At the beginning of October, Tech and Morehouse College co-hosted the third iteration of the Platform Summit.
The conference, which took place at the Ray Charles Performing Arts Center on the campus of Morehouse College, began on Oct. 2 and lasted until Oct. 4. Five main topics were explored throughout the weekend: “Go Ahead, Fix Education … I Dare You,” “The Problem With The Economy Is It Doesn’t Need You Anymore,” “The New Capital Is Social,” “Living Happy, Healthy, And Maybe Forever” and “WOW! What’s Next … Now!”
For each of the aforementioned topics, four to six speakers were present to discuss various aspects of the topic’s importance. One notable speaker was Ayanna Howard, a professor in Tech’s department of Electrical and Computer Engineering. Other speakers included Jack Dorsey, the CEO and co-founder of Square as well as the interim CEO and co-founder of Twitter, David Drummond, the senior vice president for corporate development and chief legal office for Google, Aisha Bowe, an aerospace engineer and “Financial Alchemist” and Bernard Harris, a former astronaut.
On the first day of the Summit, Tech hosted approximately 400 participants on campus. Venues utilized included the Student Center Ballroom, and attendees were allowed to interact with certain Tech inventors. InVenture Prize finalists made up a large portion of those present; they included team members behind projects such as “Haplit,” “Shortweb” and “WISH for Wash.”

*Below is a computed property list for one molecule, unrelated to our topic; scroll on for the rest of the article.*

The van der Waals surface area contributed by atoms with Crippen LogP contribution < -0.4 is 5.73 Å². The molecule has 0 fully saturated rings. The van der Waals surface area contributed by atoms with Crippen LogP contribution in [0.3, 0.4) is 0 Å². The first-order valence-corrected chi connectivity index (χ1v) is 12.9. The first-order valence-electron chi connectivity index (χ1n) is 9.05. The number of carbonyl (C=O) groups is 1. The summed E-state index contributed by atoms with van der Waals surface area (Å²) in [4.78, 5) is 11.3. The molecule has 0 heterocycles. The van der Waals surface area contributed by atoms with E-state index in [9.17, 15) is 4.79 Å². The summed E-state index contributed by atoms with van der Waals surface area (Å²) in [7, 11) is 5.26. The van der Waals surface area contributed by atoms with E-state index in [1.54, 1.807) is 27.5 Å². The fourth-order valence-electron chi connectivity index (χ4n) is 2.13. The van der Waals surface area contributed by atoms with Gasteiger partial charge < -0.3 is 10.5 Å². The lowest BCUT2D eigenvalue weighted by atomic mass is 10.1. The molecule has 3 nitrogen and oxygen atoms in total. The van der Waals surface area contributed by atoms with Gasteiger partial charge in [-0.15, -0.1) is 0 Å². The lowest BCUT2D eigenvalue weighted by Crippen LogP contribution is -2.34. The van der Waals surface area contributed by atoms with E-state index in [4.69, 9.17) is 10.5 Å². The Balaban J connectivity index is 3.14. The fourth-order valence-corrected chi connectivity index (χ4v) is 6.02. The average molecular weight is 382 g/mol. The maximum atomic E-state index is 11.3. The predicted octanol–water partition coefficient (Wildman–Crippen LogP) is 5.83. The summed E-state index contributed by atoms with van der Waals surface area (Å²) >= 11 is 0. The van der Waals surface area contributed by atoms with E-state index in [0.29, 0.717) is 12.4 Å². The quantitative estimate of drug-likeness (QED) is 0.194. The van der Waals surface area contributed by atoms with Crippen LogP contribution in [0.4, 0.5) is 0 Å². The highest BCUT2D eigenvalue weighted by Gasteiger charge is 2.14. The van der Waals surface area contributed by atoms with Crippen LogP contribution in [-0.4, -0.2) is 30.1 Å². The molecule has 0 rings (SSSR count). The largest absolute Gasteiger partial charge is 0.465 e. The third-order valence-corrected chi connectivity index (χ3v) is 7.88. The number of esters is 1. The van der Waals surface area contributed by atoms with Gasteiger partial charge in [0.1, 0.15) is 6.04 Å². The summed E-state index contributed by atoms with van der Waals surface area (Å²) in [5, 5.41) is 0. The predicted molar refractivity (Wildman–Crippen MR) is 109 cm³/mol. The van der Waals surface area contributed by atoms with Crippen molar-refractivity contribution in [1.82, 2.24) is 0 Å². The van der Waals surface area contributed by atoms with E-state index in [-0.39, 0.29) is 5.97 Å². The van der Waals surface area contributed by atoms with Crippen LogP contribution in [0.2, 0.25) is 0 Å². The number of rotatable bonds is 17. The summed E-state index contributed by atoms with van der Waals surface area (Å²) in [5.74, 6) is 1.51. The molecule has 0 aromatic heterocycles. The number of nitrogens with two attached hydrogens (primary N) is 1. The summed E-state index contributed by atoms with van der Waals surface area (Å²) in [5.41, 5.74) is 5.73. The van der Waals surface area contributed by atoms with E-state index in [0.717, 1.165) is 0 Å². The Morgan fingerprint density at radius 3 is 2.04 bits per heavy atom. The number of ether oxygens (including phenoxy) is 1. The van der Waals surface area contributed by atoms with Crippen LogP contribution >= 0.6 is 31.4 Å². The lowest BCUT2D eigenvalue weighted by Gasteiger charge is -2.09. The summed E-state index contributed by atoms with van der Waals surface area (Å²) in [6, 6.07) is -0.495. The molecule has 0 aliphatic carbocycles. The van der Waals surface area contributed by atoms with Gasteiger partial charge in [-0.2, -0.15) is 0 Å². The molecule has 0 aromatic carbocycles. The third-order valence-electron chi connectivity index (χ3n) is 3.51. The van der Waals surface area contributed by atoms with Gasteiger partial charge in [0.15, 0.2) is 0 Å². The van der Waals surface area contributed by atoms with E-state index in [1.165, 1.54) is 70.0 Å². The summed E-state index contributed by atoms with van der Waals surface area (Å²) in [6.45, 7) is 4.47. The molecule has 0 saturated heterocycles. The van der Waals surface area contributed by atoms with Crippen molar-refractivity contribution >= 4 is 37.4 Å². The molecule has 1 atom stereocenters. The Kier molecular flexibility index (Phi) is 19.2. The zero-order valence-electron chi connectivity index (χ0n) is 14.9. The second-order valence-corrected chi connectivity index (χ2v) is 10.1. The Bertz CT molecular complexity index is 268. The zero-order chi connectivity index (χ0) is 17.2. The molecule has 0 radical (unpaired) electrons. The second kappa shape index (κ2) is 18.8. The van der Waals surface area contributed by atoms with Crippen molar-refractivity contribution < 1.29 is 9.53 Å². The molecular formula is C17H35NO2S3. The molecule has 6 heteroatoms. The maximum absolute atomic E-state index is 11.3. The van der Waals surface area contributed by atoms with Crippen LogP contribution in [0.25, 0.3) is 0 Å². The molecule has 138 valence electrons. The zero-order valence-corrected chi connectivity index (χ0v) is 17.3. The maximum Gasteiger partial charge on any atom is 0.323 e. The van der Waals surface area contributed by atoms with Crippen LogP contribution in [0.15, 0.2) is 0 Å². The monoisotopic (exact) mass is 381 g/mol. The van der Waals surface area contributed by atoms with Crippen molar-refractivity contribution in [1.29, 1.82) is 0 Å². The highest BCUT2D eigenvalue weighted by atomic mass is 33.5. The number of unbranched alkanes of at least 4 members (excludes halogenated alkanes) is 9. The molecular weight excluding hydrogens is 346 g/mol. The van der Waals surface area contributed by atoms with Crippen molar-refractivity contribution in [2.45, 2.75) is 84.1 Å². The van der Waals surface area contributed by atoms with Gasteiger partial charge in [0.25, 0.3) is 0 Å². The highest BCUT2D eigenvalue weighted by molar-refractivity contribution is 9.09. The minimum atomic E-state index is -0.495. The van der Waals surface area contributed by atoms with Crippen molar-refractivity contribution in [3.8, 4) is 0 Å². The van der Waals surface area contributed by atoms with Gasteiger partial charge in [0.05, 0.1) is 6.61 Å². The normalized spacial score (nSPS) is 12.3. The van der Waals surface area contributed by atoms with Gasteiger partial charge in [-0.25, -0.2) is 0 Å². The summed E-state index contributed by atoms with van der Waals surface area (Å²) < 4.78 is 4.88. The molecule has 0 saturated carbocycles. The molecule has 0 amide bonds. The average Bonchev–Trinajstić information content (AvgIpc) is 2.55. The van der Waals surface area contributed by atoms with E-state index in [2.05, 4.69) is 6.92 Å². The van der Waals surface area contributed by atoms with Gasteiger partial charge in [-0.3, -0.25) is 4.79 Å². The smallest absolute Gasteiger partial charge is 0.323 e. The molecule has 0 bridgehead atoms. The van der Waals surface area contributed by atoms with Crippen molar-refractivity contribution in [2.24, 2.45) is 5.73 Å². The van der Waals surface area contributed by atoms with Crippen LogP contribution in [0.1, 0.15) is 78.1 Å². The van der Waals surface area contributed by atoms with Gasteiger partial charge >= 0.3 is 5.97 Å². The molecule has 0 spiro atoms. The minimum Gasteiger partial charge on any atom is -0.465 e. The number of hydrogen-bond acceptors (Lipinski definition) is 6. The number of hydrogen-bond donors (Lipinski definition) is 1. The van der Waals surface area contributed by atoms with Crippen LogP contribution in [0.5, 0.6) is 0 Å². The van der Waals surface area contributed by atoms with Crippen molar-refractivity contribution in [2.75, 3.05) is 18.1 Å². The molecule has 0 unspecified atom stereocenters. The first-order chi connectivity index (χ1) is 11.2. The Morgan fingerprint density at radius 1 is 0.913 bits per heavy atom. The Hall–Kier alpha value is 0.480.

“The current ecosystem seems to be based largely on meritocracy,” said Hank Williams, founder and CEO of Platform, in a statement. “But … people from underrepresented backgrounds almost never have access to the networks, resources and support necessary to create homerun successes. That’s why creation of indispensable social capital for and within our community has always been core to our mission at Platform and why we created the Platform Summit three years ago.”
“It was an honor to co-host this year’s Platform Summit with Morehouse College and host the Platform Summit Reception,” said Archie Ervin, Tech’s vice president for Student Diversity, in a statement. “Our partnership with Morehouse College has spanned decades, and we all share a passion for technology and ‘what is next.’”
Tech’s partnership with Morehouse College extends back to 1969, which was the first when students at Morehouse College were presented with the opportunity to work with Tech to study engineering through a special cooperative agreement program.